The year's most popular patents, as determined by the numbers of clicks from readers, and in reverse order, are:
10. Skateboard meets Segway
Sony unveils plans for a motor-powered skateboard the rider controls using his or her balance, like a Segway. New Scientist readers were distinctly unimpressed. "Just when you think the human race couldn't get any more lazy," wrote one reader. Another reader had other ideas: "Are they flammable? If not they should be. I'd love to watch one burn."
9. Digit-saving biometrics
Unscrupulous thieves armed with a sharp knife need only steal your hand to beat fingerprint recognition systems but Sony – again – has an idea. They would instead photograph the patterns of blood capillaries just under the skin using an infrared camera. If the finger is cut off, the cold capillaries are no longer visible. Readers pointed out that thieves don't need to steal your finger anyway; they can get your co-operation by beating you to within an inch of your life instead.
8. Fabric displays
Philips plans to make wearable displays by imprinting a cell-like structure onto an ordinary fabric using a stretchy elastomeric material. That should produce a display with the same material properties as the fabric onto which it is attached. Many readers commented that this technology would have important military applications because it could be used as switchable chameleon-like camouflage.
7. Wheels with wings
Aircraft tyres could one day be fitted with built-in aerofoils that exploit the surrounding airflow to make them rotate before a landing, thus saving tyres excessive wear and tear. A number of readers believe that this idea is not patentable because NASA developed a similar thing in the 1970s; one person remembered seeing it in a WW2-era copy of Popular Mechanics. We'll have to wait and see whether the patent office agrees.
6. Blood staunching bandages
Bandages made from about 65% glass fibre and 35% bamboo fibre not only absorb blood, but also stimulate the body's ability to staunch the flow. A popular idea based on clicks alone, but in the comments New Scientist readers merely punned in response. One wrote: "I think dages should be banned. Definitely. Bandages!", while another replied: "Some time ago, I myself made a comment like that on a stricter board than this. I've been banned ages."
5. The hibernation diet
Could changing our metabolism from glucose-burning to fat-burning help tackle obesity? The idea was triggered by a researcher's discovery that he could trigger a state of fat-burning hibernation in mice, which don't usually hibernate. Readers took a sanguine view: "One can readily imagine the late-night TV ads for: 'The Super Duper Torpor Diet! Burn fat while you sleep.'"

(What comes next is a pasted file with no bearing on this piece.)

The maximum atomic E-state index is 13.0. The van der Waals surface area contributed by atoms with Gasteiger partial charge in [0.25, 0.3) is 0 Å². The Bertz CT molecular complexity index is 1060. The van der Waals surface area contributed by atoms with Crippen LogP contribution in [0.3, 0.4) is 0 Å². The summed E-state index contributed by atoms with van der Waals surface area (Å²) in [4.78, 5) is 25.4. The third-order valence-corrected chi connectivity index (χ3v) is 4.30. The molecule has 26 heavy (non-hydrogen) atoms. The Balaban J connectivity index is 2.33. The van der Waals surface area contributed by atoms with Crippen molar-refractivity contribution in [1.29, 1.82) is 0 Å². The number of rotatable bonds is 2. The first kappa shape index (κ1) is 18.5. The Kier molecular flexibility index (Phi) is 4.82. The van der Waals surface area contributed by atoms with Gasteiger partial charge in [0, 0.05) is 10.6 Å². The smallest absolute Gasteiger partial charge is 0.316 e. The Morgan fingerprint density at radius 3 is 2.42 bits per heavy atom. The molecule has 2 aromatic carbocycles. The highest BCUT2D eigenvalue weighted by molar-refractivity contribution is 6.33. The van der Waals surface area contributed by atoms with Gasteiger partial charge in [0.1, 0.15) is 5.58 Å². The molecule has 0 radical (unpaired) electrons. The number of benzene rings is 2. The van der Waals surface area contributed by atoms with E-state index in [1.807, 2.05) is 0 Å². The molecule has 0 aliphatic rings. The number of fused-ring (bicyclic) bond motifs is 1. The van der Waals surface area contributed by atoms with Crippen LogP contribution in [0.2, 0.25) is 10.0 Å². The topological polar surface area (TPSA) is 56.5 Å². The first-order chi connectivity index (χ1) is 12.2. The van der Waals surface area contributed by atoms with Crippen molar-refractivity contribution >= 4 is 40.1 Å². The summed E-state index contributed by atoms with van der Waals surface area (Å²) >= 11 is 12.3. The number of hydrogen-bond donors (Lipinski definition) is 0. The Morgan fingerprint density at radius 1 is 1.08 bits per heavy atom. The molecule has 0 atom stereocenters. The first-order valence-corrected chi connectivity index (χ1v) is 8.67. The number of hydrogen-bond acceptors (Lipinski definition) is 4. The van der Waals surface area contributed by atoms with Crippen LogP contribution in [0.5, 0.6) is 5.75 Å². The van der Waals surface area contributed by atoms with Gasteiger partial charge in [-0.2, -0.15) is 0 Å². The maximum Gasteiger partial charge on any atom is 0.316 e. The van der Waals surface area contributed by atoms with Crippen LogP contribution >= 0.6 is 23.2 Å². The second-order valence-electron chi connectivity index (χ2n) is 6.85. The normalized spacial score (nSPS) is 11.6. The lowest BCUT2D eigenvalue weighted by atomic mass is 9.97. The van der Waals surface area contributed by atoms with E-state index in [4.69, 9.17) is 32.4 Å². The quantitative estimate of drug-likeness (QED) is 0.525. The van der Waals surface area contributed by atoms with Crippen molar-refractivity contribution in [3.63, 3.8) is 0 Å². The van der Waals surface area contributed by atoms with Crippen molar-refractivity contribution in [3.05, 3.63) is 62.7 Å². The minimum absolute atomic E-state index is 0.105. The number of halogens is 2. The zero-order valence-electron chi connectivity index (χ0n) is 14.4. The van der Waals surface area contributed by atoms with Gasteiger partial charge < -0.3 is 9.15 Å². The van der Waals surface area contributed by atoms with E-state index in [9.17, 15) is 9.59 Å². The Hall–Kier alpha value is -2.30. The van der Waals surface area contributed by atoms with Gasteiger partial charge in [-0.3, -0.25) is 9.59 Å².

4. Vibrating Razor 2.0
Vibrating razors could cause less skin irritation if the vibrations move the razor head move back and forth over the skin rather than up and down, says electronics giant Philips. But one reader pointed out that laser removal could be better than millions of ultimately disposable razors: "Laser hair removal reduces landfill waste and our carbon footprint. As Mae West once said, the only place hair belongs on a woman is on her head."
3. Brain radiator
A thermal pipe implanted into the brain to carry heat away could reduce the chances of severe epileptic fits. This invention was designed for the small number of people who suffer very severe fits. Much of the discussion on our website was focused on how such a device might actually transfer heat but one reader worried that a radiator would have its own problems: "Wouldn't the benefits be mitigated by the increased threat of being hit by lightning?"
2. Wide-angled gigapixel satellite surveillance
A wide-angle camera that can photograph a 10-kilometre-square area from an altitude of 7.5 kilometres with a resolution better than 50 centimetres per pixel. Such a camera would be able to survey an entire city in one sweep. Perhaps predictably, the discussion focused on whether such a device would be able to see female sunbathers. "I'll bet the NSA has the best collection of unauthorized pinups in the world," mused one reader.
1. Microsoft mind reader
Microsoft's cunning plan to read data straight from people's brains... The patent application refers to a way of using EEG to monitor people's responses to new user interfaces. The problem, says Microsoft, is that asking them what they think of it interrupts the experience and waiting till later allows them to forget. One reader felt that the patent is an over-engineered solution: "Kinda reminds me of the space pen thing. The US developed the space pen, while the Russians just used a pencil in space."
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